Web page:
The French or Perimeter Drain

Another one of the most known and used types of drainage systems available is the French or perimeter drain. This waterproofing system is consist of continuous piping system that goes beneath the perimeter of your basement flooring and then connected to a sump and pump that will discharge the drained water. To install this system, a foot wide of basement floor strip needs to be cut around the perimeter of the basement. This will also require a foot trench to be dug on that wide strip. The piping system will be laid onto that trench but just before that a layer of gravel should be compacted to it. To complete the installation, another layer of gravel needs to be poured onto the laid out pipes and topped with concrete mixture for support. Eventually, this has to be finished to preserve the original appearance of the basement floor.

Sump

sump pump drainageThe types of drainage systems available for your home maintenance cannot be complete without the classic sump system. This is simply a pump installed beneath the basement floor with a discharge connected all the way out of the structure. It works when the water rises too high in the pump kicking it on and eventually draws water off the sump and discharges it out in at least 10 or more feet away from your structure.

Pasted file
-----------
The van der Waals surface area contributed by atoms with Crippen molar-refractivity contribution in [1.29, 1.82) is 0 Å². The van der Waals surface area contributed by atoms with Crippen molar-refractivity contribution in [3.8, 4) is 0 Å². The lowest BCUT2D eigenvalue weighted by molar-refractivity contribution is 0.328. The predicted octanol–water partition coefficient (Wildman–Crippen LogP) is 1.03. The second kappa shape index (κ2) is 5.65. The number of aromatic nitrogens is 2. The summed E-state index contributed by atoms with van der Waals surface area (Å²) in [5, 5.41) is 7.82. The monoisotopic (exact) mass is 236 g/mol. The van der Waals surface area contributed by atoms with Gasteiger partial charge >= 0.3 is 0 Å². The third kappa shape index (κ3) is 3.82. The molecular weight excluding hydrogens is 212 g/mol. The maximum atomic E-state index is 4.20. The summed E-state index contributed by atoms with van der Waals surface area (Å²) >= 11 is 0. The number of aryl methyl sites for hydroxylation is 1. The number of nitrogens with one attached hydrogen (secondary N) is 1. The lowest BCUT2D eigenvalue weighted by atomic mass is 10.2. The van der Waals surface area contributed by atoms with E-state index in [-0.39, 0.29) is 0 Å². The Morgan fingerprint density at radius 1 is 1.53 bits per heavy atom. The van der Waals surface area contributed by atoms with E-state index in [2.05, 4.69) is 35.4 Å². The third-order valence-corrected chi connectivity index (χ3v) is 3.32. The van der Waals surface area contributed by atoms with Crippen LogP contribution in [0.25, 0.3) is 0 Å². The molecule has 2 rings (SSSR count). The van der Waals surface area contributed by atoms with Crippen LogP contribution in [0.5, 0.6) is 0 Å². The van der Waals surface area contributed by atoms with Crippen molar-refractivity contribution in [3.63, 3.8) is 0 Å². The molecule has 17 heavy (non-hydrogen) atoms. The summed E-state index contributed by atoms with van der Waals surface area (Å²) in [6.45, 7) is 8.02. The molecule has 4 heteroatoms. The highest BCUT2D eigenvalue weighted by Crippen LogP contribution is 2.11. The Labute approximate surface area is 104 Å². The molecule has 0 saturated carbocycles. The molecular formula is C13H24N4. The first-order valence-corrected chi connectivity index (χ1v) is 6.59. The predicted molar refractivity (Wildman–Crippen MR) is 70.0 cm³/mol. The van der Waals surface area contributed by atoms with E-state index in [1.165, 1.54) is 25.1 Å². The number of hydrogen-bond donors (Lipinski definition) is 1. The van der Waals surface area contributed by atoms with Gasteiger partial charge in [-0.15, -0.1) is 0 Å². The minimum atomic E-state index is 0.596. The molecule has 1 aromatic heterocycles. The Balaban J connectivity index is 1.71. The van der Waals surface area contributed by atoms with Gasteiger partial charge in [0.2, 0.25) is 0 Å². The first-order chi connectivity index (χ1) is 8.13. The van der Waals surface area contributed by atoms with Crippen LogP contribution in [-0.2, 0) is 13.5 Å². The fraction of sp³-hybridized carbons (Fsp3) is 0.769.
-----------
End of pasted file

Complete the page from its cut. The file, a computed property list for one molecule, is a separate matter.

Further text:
The Benefits of a French Drain

French Drain in basementThe French Drain, invented in the 1850s, has been around for decades used specifically to usher water away from buildings and basements, and avoid excess and terrible erosion problems on properties ranging from residential to commercial. In fact, there are several benefits of a French drain that can work wonders when it comes to keeping your house or business free and clear from water issues, and water-related damage:

Removes Extra Moisture

Obviously, like any drain, the French drain is going to work to remove water and get moisture away from the building. But the French drain is designed specifically to work on houses that are built at the bottom or sides of hills, and can be extremely valuable when it comes to creating a place to keep your home dry and your foundation safe.

Options for Drainage